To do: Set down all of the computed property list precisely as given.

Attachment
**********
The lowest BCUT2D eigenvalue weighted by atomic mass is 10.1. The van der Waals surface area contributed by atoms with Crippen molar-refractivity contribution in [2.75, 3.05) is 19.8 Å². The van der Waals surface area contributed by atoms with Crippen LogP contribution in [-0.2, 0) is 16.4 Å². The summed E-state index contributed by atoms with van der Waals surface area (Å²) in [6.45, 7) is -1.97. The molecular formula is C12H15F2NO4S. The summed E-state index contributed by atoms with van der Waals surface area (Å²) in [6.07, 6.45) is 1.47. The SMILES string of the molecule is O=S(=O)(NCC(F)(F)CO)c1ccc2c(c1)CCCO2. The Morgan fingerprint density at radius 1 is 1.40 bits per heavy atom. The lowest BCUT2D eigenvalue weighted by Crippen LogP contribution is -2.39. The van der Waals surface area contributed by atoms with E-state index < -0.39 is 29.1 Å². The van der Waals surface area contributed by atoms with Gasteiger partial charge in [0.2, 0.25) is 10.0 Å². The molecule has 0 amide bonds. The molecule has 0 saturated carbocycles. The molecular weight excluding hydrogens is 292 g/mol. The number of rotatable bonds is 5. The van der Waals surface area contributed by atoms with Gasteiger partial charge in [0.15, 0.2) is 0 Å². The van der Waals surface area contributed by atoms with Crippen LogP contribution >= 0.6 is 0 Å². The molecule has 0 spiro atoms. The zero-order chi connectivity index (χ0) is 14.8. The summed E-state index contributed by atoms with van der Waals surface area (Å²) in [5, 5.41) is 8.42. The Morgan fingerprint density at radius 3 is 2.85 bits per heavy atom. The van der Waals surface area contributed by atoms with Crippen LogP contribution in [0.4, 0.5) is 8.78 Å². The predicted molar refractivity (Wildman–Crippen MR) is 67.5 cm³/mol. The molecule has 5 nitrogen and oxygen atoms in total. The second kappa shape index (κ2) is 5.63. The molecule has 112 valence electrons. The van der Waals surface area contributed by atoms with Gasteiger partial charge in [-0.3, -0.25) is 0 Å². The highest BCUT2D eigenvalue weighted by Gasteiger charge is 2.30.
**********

The lowest BCUT2D eigenvalue weighted by atomic mass is 10.1. The van der Waals surface area contributed by atoms with Crippen molar-refractivity contribution in [2.75, 3.05) is 19.8 Å². The van der Waals surface area contributed by atoms with Crippen LogP contribution in [-0.2, 0) is 16.4 Å². The summed E-state index contributed by atoms with van der Waals surface area (Å²) in [6.45, 7) is -1.97. The molecular formula is C12H15F2NO4S. The summed E-state index contributed by atoms with van der Waals surface area (Å²) in [6.07, 6.45) is 1.47. The SMILES string of the molecule is O=S(=O)(NCC(F)(F)CO)c1ccc2c(c1)CCCO2. The Morgan fingerprint density at radius 1 is 1.40 bits per heavy atom. The lowest BCUT2D eigenvalue weighted by Crippen LogP contribution is -2.39. The van der Waals surface area contributed by atoms with E-state index < -0.39 is 29.1 Å². The van der Waals surface area contributed by atoms with Gasteiger partial charge in [0.2, 0.25) is 10.0 Å². The molecule has 0 amide bonds. The molecule has 0 saturated carbocycles. The molecular weight excluding hydrogens is 292 g/mol. The number of rotatable bonds is 5. The van der Waals surface area contributed by atoms with Gasteiger partial charge in [0.15, 0.2) is 0 Å². The van der Waals surface area contributed by atoms with Crippen LogP contribution >= 0.6 is 0 Å². The molecule has 0 spiro atoms. The zero-order chi connectivity index (χ0) is 14.8. The summed E-state index contributed by atoms with van der Waals surface area (Å²) in [5, 5.41) is 8.42. The Morgan fingerprint density at radius 3 is 2.85 bits per heavy atom. The van der Waals surface area contributed by atoms with Crippen LogP contribution in [0.4, 0.5) is 8.78 Å². The predicted molar refractivity (Wildman–Crippen MR) is 67.5 cm³/mol. The molecule has 5 nitrogen and oxygen atoms in total. The second kappa shape index (κ2) is 5.63. The molecule has 112 valence electrons. The van der Waals surface area contributed by atoms with Gasteiger partial charge in [-0.3, -0.25) is 0 Å². The highest BCUT2D eigenvalue weighted by Gasteiger charge is 2.30.